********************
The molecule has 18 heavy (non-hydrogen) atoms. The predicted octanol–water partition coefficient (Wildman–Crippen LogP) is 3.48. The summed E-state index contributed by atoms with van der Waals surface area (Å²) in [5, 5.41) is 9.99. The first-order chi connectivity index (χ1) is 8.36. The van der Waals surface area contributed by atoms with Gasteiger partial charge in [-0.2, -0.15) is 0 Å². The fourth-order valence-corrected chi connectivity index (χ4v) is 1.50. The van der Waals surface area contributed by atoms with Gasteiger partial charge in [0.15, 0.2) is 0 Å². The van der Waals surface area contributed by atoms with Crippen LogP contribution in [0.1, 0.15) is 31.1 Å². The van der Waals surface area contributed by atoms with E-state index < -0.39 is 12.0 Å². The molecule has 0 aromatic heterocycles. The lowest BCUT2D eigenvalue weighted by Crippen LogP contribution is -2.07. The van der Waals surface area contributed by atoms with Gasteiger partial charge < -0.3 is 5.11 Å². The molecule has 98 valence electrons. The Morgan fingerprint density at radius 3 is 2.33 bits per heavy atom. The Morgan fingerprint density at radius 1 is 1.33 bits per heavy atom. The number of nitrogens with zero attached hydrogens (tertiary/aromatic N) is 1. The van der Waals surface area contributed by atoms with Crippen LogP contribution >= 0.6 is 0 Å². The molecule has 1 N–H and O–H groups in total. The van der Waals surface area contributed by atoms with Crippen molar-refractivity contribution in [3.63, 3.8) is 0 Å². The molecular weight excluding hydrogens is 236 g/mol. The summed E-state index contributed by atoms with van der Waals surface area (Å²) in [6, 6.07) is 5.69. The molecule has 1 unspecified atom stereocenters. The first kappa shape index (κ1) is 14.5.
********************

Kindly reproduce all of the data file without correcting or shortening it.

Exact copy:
The molecule has 18 heavy (non-hydrogen) atoms. The predicted octanol–water partition coefficient (Wildman–Crippen LogP) is 3.48. The summed E-state index contributed by atoms with van der Waals surface area (Å²) in [5, 5.41) is 9.99. The first-order chi connectivity index (χ1) is 8.36. The van der Waals surface area contributed by atoms with Gasteiger partial charge in [-0.2, -0.15) is 0 Å². The fourth-order valence-corrected chi connectivity index (χ4v) is 1.50. The van der Waals surface area contributed by atoms with Gasteiger partial charge in [0.15, 0.2) is 0 Å². The van der Waals surface area contributed by atoms with Crippen LogP contribution in [0.1, 0.15) is 31.1 Å². The van der Waals surface area contributed by atoms with E-state index < -0.39 is 12.0 Å². The molecule has 0 aromatic heterocycles. The lowest BCUT2D eigenvalue weighted by Crippen LogP contribution is -2.07. The van der Waals surface area contributed by atoms with Gasteiger partial charge < -0.3 is 5.11 Å². The molecule has 98 valence electrons. The Morgan fingerprint density at radius 3 is 2.33 bits per heavy atom. The Morgan fingerprint density at radius 1 is 1.33 bits per heavy atom. The number of nitrogens with zero attached hydrogens (tertiary/aromatic N) is 1. The van der Waals surface area contributed by atoms with Crippen LogP contribution >= 0.6 is 0 Å². The molecule has 1 N–H and O–H groups in total. The van der Waals surface area contributed by atoms with Crippen molar-refractivity contribution in [3.63, 3.8) is 0 Å². The molecular weight excluding hydrogens is 236 g/mol. The summed E-state index contributed by atoms with van der Waals surface area (Å²) in [6, 6.07) is 5.69. The molecule has 1 unspecified atom stereocenters. The first kappa shape index (κ1) is 14.5.